3 Takeaways from Logic, ‘Under Pressure’
After hearing a Logic mixtape – specifically Young Sinatra: Welcome To Forever – I knew that Logic was meant to be a star. Finally, after a long wait,he releases his debut album, Under Pressure, via Def Jam. Here are three takeaways from his highly anticipated album.
1. Logic Can Spit
If there was any doubt that Logic could rap, he puts that to rest throughout the course of Under Pressure. Honestly, there should’ve never been any doubt, considering the quality of his mixtapes, namely Young Sinatra: Welcome To Forever. There are numerous rhymes throughout Under Pressure where he uses double meanings, double entendre, and just general clever ways of conveying his point. He can flat out spit.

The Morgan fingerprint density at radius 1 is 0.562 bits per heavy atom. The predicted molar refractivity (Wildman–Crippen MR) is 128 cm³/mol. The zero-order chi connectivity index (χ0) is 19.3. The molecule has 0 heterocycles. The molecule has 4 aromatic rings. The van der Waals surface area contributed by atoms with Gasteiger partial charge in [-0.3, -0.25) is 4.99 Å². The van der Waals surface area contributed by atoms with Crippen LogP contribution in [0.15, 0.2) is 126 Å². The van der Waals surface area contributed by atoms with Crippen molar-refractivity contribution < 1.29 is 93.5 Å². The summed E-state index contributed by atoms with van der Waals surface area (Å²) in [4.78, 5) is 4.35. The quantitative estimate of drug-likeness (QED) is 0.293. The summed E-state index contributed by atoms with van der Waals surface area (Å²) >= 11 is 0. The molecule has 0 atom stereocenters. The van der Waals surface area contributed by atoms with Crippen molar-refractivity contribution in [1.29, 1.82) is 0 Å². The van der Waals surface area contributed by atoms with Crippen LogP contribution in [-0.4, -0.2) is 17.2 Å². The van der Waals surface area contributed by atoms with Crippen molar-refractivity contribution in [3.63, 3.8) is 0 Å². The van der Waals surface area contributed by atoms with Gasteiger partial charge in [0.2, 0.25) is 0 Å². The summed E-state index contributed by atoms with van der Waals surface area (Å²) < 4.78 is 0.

2. It’s An Album You Catch Something New With Successive Listens
The first time I listened to Under Pressure, I knew I dug what I was hearing, but I also knew that I would enjoy it better with successive listens. Often, the mark of a truly memorable rap album – or often albums in general – is one where it takes a couple of listens to digest. Sometimes albums that are easy to process the first time don’t stick with the listener.
Logic’s album is brainier than numerous other releases from 2014 – he goes beyond the tried and true script. Yes, he still spits about his come-up, but he also shares his story. Among the most clever ‘characters’ of which he spits about is “Nikki,” who doubles as girlfriend and nicotine. There are so many creative moments that are worthwhile about Under Pressure, and those moments grow with continual listen.
3. Under Pressure Has An Argument for the year’s best rap album
Rap hasn’t had one of its most impactful years. Hip-hop fans can throw the stones if you want, but there seems to have been fewer big-time albums that are truly memorable game changers. He delivers arguably the year’s most unique rap album as well as one of the best. Sure, there were stellar efforts from Common, Jeezy, and T.I., but Logic offers a clear contrast to each of those.
Must Play: “Under Pressure”